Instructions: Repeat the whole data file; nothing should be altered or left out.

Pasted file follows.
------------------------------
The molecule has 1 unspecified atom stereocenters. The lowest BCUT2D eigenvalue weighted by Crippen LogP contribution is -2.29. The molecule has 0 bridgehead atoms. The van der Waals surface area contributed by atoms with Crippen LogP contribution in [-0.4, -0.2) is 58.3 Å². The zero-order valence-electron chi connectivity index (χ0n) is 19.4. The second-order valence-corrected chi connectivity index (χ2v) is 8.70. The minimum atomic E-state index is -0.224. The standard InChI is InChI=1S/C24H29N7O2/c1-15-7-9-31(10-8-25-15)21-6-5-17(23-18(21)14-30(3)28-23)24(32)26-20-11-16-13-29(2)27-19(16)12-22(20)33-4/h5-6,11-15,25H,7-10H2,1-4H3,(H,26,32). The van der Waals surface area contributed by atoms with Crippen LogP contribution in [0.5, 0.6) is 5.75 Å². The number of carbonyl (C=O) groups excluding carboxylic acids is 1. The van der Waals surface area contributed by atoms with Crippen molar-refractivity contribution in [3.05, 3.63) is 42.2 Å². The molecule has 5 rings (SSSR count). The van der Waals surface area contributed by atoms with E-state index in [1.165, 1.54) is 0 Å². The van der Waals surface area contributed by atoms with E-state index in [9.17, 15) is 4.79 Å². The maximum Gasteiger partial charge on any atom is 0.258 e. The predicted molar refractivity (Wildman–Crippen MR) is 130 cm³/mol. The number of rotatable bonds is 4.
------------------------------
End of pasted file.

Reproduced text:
The molecule has 1 unspecified atom stereocenters. The lowest BCUT2D eigenvalue weighted by Crippen LogP contribution is -2.29. The molecule has 0 bridgehead atoms. The van der Waals surface area contributed by atoms with Crippen LogP contribution in [-0.4, -0.2) is 58.3 Å². The zero-order valence-electron chi connectivity index (χ0n) is 19.4. The second-order valence-corrected chi connectivity index (χ2v) is 8.70. The minimum atomic E-state index is -0.224. The standard InChI is InChI=1S/C24H29N7O2/c1-15-7-9-31(10-8-25-15)21-6-5-17(23-18(21)14-30(3)28-23)24(32)26-20-11-16-13-29(2)27-19(16)12-22(20)33-4/h5-6,11-15,25H,7-10H2,1-4H3,(H,26,32). The van der Waals surface area contributed by atoms with Crippen LogP contribution in [0.5, 0.6) is 5.75 Å². The number of carbonyl (C=O) groups excluding carboxylic acids is 1. The van der Waals surface area contributed by atoms with Crippen molar-refractivity contribution in [3.05, 3.63) is 42.2 Å². The molecule has 5 rings (SSSR count). The van der Waals surface area contributed by atoms with E-state index in [1.165, 1.54) is 0 Å². The van der Waals surface area contributed by atoms with E-state index in [9.17, 15) is 4.79 Å². The maximum Gasteiger partial charge on any atom is 0.258 e. The predicted molar refractivity (Wildman–Crippen MR) is 130 cm³/mol. The number of rotatable bonds is 4.